As teachers, we instill in our students the important notion of being a lifelong learner, and there’s no better way to show how this applies to the real world than by modeling it for our students. In school, opportunities for learning arise every single day, in everything you do, whether it be in formal ways such as through professional development, or informally, like having a conversation with students or parents.
Importance of Professional Development
Let’s first examine the formal learning and continuing education we can embrace. Professional development means exactly what the title says; it helps educators to continually develop professionally. Professional development helps provide training to teachers for new programs, develops new ways to teach concepts to students, and provides various ways to refine what it is that you are teaching. As a teacher, you want to give students the best experience possible in your classroom, and staying current with new trends in education is an excellent way to keep your students engaged.
Understanding Evolving Curriculum
Staying on top of new curriculum is also important. Understanding how curriculum is a “live document” and how it is continually changing can help you to evolve and grow as an educator. Understanding the horizontal and vertical alignment of a curriculum is beneficial, as it can help you to target areas where gaps can form. Increasing student achievement is always a main goal, and strong knowledge of what you are teaching can certainly help to do that.
Getting a Graduate Degree
Additionally, advancing in your career or your education can provide you with many new avenues for job growth. When you achieve a graduate degree, you give yourself the ability to make a move to a different career path. For instance, if you get a master’s degree in education and leadership, you can make a vertical move into school or district administration. You are then able to apply your knowledge and skill base to a larger population, and to help guide teachers to continue their learning. It can also help you to develop different vantage points of situations. From my personal experience, graduate school gave me the ability to understand where many administrative decisions came from, as they need to make decisions that align with a more state, national, or global level than a classroom teacher does.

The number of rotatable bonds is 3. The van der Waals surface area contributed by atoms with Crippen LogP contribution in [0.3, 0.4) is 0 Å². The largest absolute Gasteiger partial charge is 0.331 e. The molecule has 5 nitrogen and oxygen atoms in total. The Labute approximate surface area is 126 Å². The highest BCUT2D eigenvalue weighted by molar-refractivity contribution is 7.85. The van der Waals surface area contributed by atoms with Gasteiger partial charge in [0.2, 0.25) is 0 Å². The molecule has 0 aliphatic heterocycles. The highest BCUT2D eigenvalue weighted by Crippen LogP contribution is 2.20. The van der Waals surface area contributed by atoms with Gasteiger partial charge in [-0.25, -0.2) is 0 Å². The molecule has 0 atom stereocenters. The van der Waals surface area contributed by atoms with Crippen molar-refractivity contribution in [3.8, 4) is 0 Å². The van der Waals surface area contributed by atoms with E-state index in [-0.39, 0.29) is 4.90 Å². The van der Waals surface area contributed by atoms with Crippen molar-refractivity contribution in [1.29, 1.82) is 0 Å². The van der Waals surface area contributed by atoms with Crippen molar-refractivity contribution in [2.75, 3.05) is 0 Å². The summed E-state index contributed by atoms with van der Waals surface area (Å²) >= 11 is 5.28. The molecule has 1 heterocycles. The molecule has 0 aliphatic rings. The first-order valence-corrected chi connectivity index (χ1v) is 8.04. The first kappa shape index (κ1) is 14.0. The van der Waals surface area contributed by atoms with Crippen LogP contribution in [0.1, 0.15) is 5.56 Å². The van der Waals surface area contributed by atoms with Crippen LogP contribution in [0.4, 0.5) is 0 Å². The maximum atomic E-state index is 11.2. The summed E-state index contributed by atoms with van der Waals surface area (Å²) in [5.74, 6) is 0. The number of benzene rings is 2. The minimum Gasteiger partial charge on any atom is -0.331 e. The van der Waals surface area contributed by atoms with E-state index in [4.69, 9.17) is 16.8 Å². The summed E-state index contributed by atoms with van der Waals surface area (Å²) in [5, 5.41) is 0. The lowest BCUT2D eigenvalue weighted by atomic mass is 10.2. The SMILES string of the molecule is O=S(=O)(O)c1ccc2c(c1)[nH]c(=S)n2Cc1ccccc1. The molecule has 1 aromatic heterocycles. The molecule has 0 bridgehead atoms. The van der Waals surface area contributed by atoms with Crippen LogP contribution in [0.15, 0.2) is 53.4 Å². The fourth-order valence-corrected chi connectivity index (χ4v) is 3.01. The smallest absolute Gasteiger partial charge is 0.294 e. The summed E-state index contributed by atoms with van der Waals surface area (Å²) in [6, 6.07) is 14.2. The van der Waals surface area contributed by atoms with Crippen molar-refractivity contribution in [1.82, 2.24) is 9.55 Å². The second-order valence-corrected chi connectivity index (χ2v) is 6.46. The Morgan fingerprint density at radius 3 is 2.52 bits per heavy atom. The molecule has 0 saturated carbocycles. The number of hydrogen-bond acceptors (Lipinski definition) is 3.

There are many informal and valuable ways to continue your education. A classroom teacher does formal and informal assessments, and many teachers will tell you that the informal assessments help more than the formal ones in guiding instruction. Taking the time to understand your students and their needs, wants, and likes can help you to understand how to better teach them. As an example, understanding the social media world and the positives and negatives of it, as well as seeing the educational benefits of it, can help you better relate to your students.
Another valuable informal way to continue your “informal” education is by having lunch with your students to catch up with them. You can also have a five-minute conversation with your students when you run into them with their families at the store. Why not attend a student’s baseball game and catch a couple innings, or go watch the school play that your students worked so hard to put on? When you make students feel confident and valued in what they do, it carries over into the classroom.